Listing 4 shows all the changes that create the UFO.

Listing 4. UFO (changes only)
    <g id="ufo">
        <path id="ufo-body" d="M0 50 A100 100
            0 0 0 100 50 L100 40 A100 100 0 0 0 0 40 z"/>
        <circle id="port-1" class="port" cx="25" cy="45" r="6"/>
        <circle id="port-2" class="port"  cx="50" cy="45" r="6"/>
        <circle id="port-3" class="port" cx="75" cy="45" r="6"/>
    <path id="back-and-forth" d="M100 50 L700 50 z"/>
<use xlink:href="#ufo">
    <animateMotion dur="50s" repeatCount="indefinite">
        <mpath xlink:href="#back-and-forth"/>
    <animateColor xlink:href="#port-1" dur="10s"
        repeatCount="indefinite" attributeName="fill"
        values="red;green;blue;red" begin="ufo.load"/>
    <animateColor xlink:href="#port-2" dur="10s"
        repeatCount="indefinite" attributeName="fill"
        values="green;blue;red;green" begin="ufo.load"/>
    <animateColor xlink:href="#port-3" dur="10s"
        repeatCount="indefinite" attributeName="fill"
        values="blue;red;green;blue" begin="ufo.load"/>


In the defs, I've added a ufo formed from simple SVG arcs and circles, in order to avoid another huge block of path statements from the tablet. I've also added a path to follow for moving back and forth -- a simple line. The closing z closes the path so the UFO has something to follow back to its starting point. In the body, I have a more complex use element than before which contains four different animation elements: an animateMotion similar to what you've seen with the rocket, then three animateColor blocks. Interestingly, the animateColor elements do not apply to the ufo directly (which would be the default), but instead target the UFO's individual portholes by using xlink:href attributes. I've also tied the start of each animateColor to the loading of the UFO's main element.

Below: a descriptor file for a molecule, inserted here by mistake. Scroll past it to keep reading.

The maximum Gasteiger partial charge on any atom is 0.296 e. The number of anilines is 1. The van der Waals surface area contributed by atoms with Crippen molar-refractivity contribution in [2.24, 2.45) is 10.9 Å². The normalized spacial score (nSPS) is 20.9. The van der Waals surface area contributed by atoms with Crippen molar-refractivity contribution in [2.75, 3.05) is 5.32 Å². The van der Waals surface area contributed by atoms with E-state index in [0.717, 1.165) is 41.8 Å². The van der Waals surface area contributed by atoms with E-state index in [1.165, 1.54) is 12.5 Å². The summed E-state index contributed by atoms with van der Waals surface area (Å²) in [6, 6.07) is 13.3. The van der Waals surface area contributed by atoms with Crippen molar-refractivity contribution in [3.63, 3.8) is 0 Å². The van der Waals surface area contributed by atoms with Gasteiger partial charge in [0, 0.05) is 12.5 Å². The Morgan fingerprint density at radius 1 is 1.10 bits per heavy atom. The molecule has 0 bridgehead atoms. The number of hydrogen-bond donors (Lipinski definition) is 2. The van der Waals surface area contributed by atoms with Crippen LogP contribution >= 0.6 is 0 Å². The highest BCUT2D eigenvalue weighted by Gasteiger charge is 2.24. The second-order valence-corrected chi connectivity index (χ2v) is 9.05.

To run this example in your browser, download the example code (04_ufo.svg in Download). If you have installed an SVG viewer, click to see this animation.

Rockets versus UFOs

The fifth example adds user interaction, still through declarations. SVG supports all of the mouse events you expect but also has support for keyboard events -- even for specific key events, which is what I've chosen to demonstrate here. Each letter of the alphabet triggers a rocket headed for space (see Figure 3). Time to defend your home planet from the UFO invader!

Figure 3. Missile defense
Missile defense